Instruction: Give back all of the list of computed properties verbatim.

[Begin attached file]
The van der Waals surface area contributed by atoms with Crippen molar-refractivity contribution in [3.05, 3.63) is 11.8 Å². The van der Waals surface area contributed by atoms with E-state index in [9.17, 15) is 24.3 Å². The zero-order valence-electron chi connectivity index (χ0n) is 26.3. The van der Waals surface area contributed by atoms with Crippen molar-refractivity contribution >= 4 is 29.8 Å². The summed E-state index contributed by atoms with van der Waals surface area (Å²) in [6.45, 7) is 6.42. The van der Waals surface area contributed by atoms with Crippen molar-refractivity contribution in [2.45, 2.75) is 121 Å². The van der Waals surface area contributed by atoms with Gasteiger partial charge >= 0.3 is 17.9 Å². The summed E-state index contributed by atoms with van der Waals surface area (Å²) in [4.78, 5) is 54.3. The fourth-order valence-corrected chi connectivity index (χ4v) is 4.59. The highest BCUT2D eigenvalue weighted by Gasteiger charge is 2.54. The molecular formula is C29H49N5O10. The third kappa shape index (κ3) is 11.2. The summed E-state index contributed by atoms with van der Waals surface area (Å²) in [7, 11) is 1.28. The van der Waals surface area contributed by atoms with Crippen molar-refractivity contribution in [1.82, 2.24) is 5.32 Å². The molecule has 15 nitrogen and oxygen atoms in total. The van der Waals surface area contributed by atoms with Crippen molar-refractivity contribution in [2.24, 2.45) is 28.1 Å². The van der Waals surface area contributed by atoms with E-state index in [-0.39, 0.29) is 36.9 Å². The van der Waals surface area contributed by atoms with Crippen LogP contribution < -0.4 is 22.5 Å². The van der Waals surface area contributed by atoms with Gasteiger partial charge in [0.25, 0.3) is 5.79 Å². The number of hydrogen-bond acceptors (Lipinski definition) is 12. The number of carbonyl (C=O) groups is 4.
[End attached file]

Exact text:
The van der Waals surface area contributed by atoms with Crippen molar-refractivity contribution in [3.05, 3.63) is 11.8 Å². The van der Waals surface area contributed by atoms with E-state index in [9.17, 15) is 24.3 Å². The zero-order valence-electron chi connectivity index (χ0n) is 26.3. The van der Waals surface area contributed by atoms with Crippen molar-refractivity contribution >= 4 is 29.8 Å². The summed E-state index contributed by atoms with van der Waals surface area (Å²) in [6.45, 7) is 6.42. The van der Waals surface area contributed by atoms with Crippen molar-refractivity contribution in [2.45, 2.75) is 121 Å². The van der Waals surface area contributed by atoms with Gasteiger partial charge >= 0.3 is 17.9 Å². The summed E-state index contributed by atoms with van der Waals surface area (Å²) in [4.78, 5) is 54.3. The fourth-order valence-corrected chi connectivity index (χ4v) is 4.59. The highest BCUT2D eigenvalue weighted by Gasteiger charge is 2.54. The molecular formula is C29H49N5O10. The third kappa shape index (κ3) is 11.2. The summed E-state index contributed by atoms with van der Waals surface area (Å²) in [7, 11) is 1.28. The van der Waals surface area contributed by atoms with Crippen molar-refractivity contribution in [1.82, 2.24) is 5.32 Å². The molecule has 15 nitrogen and oxygen atoms in total. The van der Waals surface area contributed by atoms with Crippen molar-refractivity contribution in [2.24, 2.45) is 28.1 Å². The van der Waals surface area contributed by atoms with E-state index in [-0.39, 0.29) is 36.9 Å². The van der Waals surface area contributed by atoms with Crippen LogP contribution < -0.4 is 22.5 Å². The van der Waals surface area contributed by atoms with Gasteiger partial charge in [0.25, 0.3) is 5.79 Å². The number of hydrogen-bond acceptors (Lipinski definition) is 12. The number of carbonyl (C=O) groups is 4.